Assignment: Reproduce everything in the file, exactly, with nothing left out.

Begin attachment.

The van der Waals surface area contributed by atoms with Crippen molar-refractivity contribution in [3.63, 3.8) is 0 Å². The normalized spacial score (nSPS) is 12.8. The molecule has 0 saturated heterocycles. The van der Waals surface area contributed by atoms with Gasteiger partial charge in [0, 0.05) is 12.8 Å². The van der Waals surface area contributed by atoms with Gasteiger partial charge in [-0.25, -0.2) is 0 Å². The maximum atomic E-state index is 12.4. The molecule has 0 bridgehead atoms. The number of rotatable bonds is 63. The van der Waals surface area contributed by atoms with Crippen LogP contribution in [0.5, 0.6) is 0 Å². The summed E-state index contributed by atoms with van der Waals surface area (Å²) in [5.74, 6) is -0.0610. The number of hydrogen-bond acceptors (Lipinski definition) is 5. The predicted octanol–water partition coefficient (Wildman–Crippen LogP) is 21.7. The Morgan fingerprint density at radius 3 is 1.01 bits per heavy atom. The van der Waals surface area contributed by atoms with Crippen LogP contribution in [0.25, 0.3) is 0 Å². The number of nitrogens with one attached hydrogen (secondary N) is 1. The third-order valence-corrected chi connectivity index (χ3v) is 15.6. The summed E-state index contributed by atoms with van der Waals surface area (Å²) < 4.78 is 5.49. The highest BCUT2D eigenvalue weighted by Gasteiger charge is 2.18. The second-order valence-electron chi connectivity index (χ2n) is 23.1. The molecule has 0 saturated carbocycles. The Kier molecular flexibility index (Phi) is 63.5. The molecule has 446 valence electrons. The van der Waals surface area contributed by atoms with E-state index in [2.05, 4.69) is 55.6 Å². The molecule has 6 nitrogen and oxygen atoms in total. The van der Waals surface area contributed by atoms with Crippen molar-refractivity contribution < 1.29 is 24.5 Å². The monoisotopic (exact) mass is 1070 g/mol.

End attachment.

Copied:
The van der Waals surface area contributed by atoms with Crippen molar-refractivity contribution in [3.63, 3.8) is 0 Å². The normalized spacial score (nSPS) is 12.8. The molecule has 0 saturated heterocycles. The van der Waals surface area contributed by atoms with Gasteiger partial charge in [0, 0.05) is 12.8 Å². The van der Waals surface area contributed by atoms with Gasteiger partial charge in [-0.25, -0.2) is 0 Å². The maximum atomic E-state index is 12.4. The molecule has 0 bridgehead atoms. The number of rotatable bonds is 63. The van der Waals surface area contributed by atoms with Crippen LogP contribution in [0.5, 0.6) is 0 Å². The summed E-state index contributed by atoms with van der Waals surface area (Å²) in [5.74, 6) is -0.0610. The number of hydrogen-bond acceptors (Lipinski definition) is 5. The predicted octanol–water partition coefficient (Wildman–Crippen LogP) is 21.7. The Morgan fingerprint density at radius 3 is 1.01 bits per heavy atom. The van der Waals surface area contributed by atoms with Crippen LogP contribution in [0.25, 0.3) is 0 Å². The number of nitrogens with one attached hydrogen (secondary N) is 1. The third-order valence-corrected chi connectivity index (χ3v) is 15.6. The summed E-state index contributed by atoms with van der Waals surface area (Å²) < 4.78 is 5.49. The highest BCUT2D eigenvalue weighted by Gasteiger charge is 2.18. The second-order valence-electron chi connectivity index (χ2n) is 23.1. The molecule has 0 saturated carbocycles. The Kier molecular flexibility index (Phi) is 63.5. The molecule has 446 valence electrons. The van der Waals surface area contributed by atoms with E-state index in [2.05, 4.69) is 55.6 Å². The molecule has 6 nitrogen and oxygen atoms in total. The van der Waals surface area contributed by atoms with Crippen molar-refractivity contribution < 1.29 is 24.5 Å². The monoisotopic (exact) mass is 1070 g/mol.